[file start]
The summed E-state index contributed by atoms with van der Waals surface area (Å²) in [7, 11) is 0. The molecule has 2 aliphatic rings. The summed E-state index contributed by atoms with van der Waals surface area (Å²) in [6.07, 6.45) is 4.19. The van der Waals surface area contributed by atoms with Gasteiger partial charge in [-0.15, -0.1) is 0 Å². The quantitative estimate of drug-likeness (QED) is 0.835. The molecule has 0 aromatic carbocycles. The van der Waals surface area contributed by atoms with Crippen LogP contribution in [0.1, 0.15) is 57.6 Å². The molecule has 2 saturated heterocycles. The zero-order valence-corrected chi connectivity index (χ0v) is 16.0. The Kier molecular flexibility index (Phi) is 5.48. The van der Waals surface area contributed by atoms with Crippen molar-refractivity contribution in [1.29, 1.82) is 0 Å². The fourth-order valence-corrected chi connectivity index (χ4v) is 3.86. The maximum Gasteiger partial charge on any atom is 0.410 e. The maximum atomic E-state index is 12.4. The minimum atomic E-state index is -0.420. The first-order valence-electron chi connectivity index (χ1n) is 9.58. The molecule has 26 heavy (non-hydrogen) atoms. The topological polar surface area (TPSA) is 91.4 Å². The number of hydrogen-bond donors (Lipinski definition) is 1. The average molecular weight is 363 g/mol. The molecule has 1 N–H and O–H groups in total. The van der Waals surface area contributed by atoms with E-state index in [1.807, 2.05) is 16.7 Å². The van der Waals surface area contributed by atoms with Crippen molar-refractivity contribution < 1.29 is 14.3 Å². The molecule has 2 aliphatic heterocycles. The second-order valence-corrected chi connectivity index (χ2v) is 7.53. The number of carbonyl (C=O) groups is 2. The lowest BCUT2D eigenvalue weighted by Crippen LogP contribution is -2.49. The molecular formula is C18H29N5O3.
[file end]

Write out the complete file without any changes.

The summed E-state index contributed by atoms with van der Waals surface area (Å²) in [7, 11) is 0. The molecule has 2 aliphatic rings. The summed E-state index contributed by atoms with van der Waals surface area (Å²) in [6.07, 6.45) is 4.19. The van der Waals surface area contributed by atoms with Gasteiger partial charge in [-0.15, -0.1) is 0 Å². The quantitative estimate of drug-likeness (QED) is 0.835. The molecule has 0 aromatic carbocycles. The van der Waals surface area contributed by atoms with Crippen LogP contribution in [0.1, 0.15) is 57.6 Å². The molecule has 2 saturated heterocycles. The zero-order valence-corrected chi connectivity index (χ0v) is 16.0. The Kier molecular flexibility index (Phi) is 5.48. The van der Waals surface area contributed by atoms with Crippen molar-refractivity contribution in [1.29, 1.82) is 0 Å². The fourth-order valence-corrected chi connectivity index (χ4v) is 3.86. The maximum Gasteiger partial charge on any atom is 0.410 e. The maximum atomic E-state index is 12.4. The minimum atomic E-state index is -0.420. The first-order valence-electron chi connectivity index (χ1n) is 9.58. The molecule has 26 heavy (non-hydrogen) atoms. The topological polar surface area (TPSA) is 91.4 Å². The number of hydrogen-bond donors (Lipinski definition) is 1. The average molecular weight is 363 g/mol. The molecule has 1 N–H and O–H groups in total. The van der Waals surface area contributed by atoms with E-state index in [1.807, 2.05) is 16.7 Å². The van der Waals surface area contributed by atoms with Crippen molar-refractivity contribution < 1.29 is 14.3 Å². The molecule has 2 aliphatic heterocycles. The second-order valence-corrected chi connectivity index (χ2v) is 7.53. The number of carbonyl (C=O) groups is 2. The lowest BCUT2D eigenvalue weighted by Crippen LogP contribution is -2.49. The molecular formula is C18H29N5O3.